GNC continues to advocate for the establishment of a full-time, comprehensive Career/Technical High School in Norfolk modeled after the hugely successful Worcester Technical High School in Worcester, Mass., where academic instruction is integrated with technical education, with academic classes in many cases directly across the hall from the technical classes and where applied/work-based learning is the norm.  The need for the CTE High School is more urgent than ever given the regional and national shortage of qualified workers to fill skilled positions in shipbuilding/ship repair, health care and information technology in particular. Status:  GNC hosted William Symonds, the primary author of the landmark Pathways to Prosperity Report – Meeting the Challenge of Preparing Young Americans for the 21st Century.  Symonds, who is a prominent leader of a national movement to provide multiple high-quality pathways to economic independence for all young people, met with a group of business leaders and made the case for a state-of-the art CTE High School here in Norfolk. Governor Ralph Northam at GNC’s Annual Meeting in July, 2019,  emphasized the importance of CTE in developing a pipeline of talent, including both persons about to enter the workforce and those adults in need of retraining for 21st century jobs.  The Governor described the proposed CTE High School and Adult Workforce Training Center as both “visionary” and “important” for Norfolk and the region and said that it will require city, private and state support to make it a reality. The Governor’s comments constitutes a major breakthrough in our work on the CTE High School.  Given the fiscal restraints faced by the City, the State’s participation is essential in order to develop a first-class program and facility in Norfolk that can serve as a model for CTE programs statewide.  The City, under Mayor Alexander’s leadership, is poised to make a significant commitment to get the CTE School built but cannot afford this significant construction project on its own.  Some corporate and private philanthropy will be needed and with the State as a partner we would finally have a realistic opportunity to complete the funding for the project.

Entrepreneurial Minute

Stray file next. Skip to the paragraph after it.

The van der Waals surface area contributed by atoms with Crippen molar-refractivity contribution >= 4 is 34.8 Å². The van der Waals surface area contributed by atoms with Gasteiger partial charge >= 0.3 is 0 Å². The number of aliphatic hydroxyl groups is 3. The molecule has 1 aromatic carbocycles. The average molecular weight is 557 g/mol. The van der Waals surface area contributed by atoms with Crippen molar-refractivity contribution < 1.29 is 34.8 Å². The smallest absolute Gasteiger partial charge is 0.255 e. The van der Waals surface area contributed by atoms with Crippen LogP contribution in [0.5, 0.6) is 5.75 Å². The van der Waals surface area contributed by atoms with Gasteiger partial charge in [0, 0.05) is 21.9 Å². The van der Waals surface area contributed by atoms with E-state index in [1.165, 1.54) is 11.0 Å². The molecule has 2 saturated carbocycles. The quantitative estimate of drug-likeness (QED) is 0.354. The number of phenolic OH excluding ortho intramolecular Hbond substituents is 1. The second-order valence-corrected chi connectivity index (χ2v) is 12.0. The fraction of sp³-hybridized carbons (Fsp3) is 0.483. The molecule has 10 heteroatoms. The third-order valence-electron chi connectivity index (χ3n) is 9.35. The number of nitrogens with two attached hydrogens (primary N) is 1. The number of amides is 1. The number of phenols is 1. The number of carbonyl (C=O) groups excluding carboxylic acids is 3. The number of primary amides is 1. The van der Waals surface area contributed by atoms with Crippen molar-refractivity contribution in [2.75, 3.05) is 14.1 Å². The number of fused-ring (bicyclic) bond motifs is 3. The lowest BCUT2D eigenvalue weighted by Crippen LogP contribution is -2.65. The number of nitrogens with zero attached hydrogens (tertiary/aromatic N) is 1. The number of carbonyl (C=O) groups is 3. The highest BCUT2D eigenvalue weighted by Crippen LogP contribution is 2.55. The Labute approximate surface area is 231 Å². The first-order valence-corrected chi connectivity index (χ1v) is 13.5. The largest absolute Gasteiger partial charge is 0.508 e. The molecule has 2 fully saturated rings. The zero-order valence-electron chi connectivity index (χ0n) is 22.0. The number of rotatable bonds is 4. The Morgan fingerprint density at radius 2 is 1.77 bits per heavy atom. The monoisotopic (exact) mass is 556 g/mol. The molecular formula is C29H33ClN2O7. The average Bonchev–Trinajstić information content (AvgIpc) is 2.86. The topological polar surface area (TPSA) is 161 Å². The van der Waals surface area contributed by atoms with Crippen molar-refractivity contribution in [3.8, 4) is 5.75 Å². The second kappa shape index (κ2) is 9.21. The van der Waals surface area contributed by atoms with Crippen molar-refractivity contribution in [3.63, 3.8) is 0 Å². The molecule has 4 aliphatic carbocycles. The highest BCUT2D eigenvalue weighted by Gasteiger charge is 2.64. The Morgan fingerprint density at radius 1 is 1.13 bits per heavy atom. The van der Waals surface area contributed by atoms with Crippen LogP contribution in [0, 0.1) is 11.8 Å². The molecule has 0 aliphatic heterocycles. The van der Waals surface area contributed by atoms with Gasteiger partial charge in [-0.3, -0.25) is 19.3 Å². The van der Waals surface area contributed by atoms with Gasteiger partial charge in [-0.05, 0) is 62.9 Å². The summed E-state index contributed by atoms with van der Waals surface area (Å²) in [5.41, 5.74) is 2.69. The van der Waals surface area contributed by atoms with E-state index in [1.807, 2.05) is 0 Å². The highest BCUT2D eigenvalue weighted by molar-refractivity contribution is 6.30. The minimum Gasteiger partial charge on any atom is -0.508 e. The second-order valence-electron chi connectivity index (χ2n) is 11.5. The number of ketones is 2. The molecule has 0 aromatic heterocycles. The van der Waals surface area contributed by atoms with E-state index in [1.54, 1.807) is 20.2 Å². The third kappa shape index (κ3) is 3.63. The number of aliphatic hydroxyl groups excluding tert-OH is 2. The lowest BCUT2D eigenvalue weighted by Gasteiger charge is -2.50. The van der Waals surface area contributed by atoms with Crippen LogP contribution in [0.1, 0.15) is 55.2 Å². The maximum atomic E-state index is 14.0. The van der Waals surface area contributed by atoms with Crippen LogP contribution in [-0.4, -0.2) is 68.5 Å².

GNC continues to focus on enhancing our entrepreneurial ecosystem in order to diversify and grow our local economy.  The importance of shining a light on entrepreneurs and celebrating their success can’t be overstated.  Thus, we showcase a successful entrepreneur and his/her company at most of our Board and Executive Committee meetings:  i.e. the Entrepreneurial Minute.   Status:  During the FY 2018-2019 year, we showcased the following entrepreneurs as part of our Entrepreneurial Minute:   Chris Uiterwyk                       Tim Lee                     Paul Robinson                 Kim Mahon President & CEO               CTO & Founder                       RISE                       Founder & CEO IpConfigure                         Amplified IT                                                            MAXX Potential     Hamilton Perkins                         Jeff Conroy               Monique Adams & Evans McMillion President & Founder                          CEO                            757 Angels / 757 Accelerate Hamilton Perkins Collection            Embody    

St. Paul’s Quadrant Redevelopment – Partner with the City

The City of Norfolk has embarked upon a long-term effort, the St. Paul’s Transformation Initiative, to transform the 200 acres east of downtown Norfolk from run-down public housing communities into vibrant mixed-income, mixed-use areas.  Specifically, the goals of the Initiative are to:  

  • Increase self-sufficiency, financial independence and successful outcomes for families in the St. Paul’s area through the provision of suitable housing choices and the supportive services of People First.
  • Deconcentrate poverty and develop high quality mixed-income, mixed use communities of choice.
  • Provide access to excellent educational opportunities in partnership with Norfolk Public Schools, local college and universities and early childhood education institutions.
  Status GNC supported the City’s successful application for a $30 million Choice Neighborhoods Initiative Implementation Grant.  The grant, which was awarded in May 2019, will support new housing, a community hub and expand People First services.  The vision is to transform Tidewater Gardens into a mixed-income, mixed-use, resilient neighborhood that will provide affordable, quality housing for ALL income levels. At a GNC joint Board meeting with the Downtown Norfolk Council in December 2018 that featured Bruce Katz as the keynote speaker, Katz assisted the City in the development of a Prospectus that lays out the opportunity to invest in Norfolk’s Opportunity Zones, particularly the St. Paul’s Opportunity Zone. Katz also assisted the City in holding a financing charrette, focused on strategies for attracting the one billion dollars needed to make Norfolk’s vision a reality.